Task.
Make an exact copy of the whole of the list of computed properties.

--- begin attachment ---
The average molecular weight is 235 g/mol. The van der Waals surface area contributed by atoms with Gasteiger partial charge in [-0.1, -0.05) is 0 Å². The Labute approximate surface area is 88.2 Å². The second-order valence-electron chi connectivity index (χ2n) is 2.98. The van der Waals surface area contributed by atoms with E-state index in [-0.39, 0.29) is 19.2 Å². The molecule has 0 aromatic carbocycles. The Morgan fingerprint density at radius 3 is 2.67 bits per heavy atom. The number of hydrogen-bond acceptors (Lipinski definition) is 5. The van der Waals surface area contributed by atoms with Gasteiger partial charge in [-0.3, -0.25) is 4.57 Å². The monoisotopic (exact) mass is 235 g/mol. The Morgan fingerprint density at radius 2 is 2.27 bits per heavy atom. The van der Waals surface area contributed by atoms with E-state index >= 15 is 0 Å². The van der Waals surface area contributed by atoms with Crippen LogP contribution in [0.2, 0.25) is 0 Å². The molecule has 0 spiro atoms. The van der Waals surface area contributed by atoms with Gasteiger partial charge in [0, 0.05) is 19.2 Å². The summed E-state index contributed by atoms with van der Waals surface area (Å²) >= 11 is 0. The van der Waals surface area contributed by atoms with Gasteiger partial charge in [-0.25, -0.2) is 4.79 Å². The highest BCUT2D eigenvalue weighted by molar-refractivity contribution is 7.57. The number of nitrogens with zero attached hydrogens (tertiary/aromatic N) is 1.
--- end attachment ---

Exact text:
The average molecular weight is 235 g/mol. The van der Waals surface area contributed by atoms with Gasteiger partial charge in [-0.1, -0.05) is 0 Å². The Labute approximate surface area is 88.2 Å². The second-order valence-electron chi connectivity index (χ2n) is 2.98. The van der Waals surface area contributed by atoms with E-state index in [-0.39, 0.29) is 19.2 Å². The molecule has 0 aromatic carbocycles. The Morgan fingerprint density at radius 3 is 2.67 bits per heavy atom. The number of hydrogen-bond acceptors (Lipinski definition) is 5. The van der Waals surface area contributed by atoms with Gasteiger partial charge in [-0.3, -0.25) is 4.57 Å². The monoisotopic (exact) mass is 235 g/mol. The Morgan fingerprint density at radius 2 is 2.27 bits per heavy atom. The van der Waals surface area contributed by atoms with E-state index >= 15 is 0 Å². The van der Waals surface area contributed by atoms with Crippen LogP contribution in [0.2, 0.25) is 0 Å². The molecule has 0 spiro atoms. The van der Waals surface area contributed by atoms with Gasteiger partial charge in [0, 0.05) is 19.2 Å². The summed E-state index contributed by atoms with van der Waals surface area (Å²) >= 11 is 0. The van der Waals surface area contributed by atoms with Gasteiger partial charge in [-0.25, -0.2) is 4.79 Å². The highest BCUT2D eigenvalue weighted by molar-refractivity contribution is 7.57. The number of nitrogens with zero attached hydrogens (tertiary/aromatic N) is 1.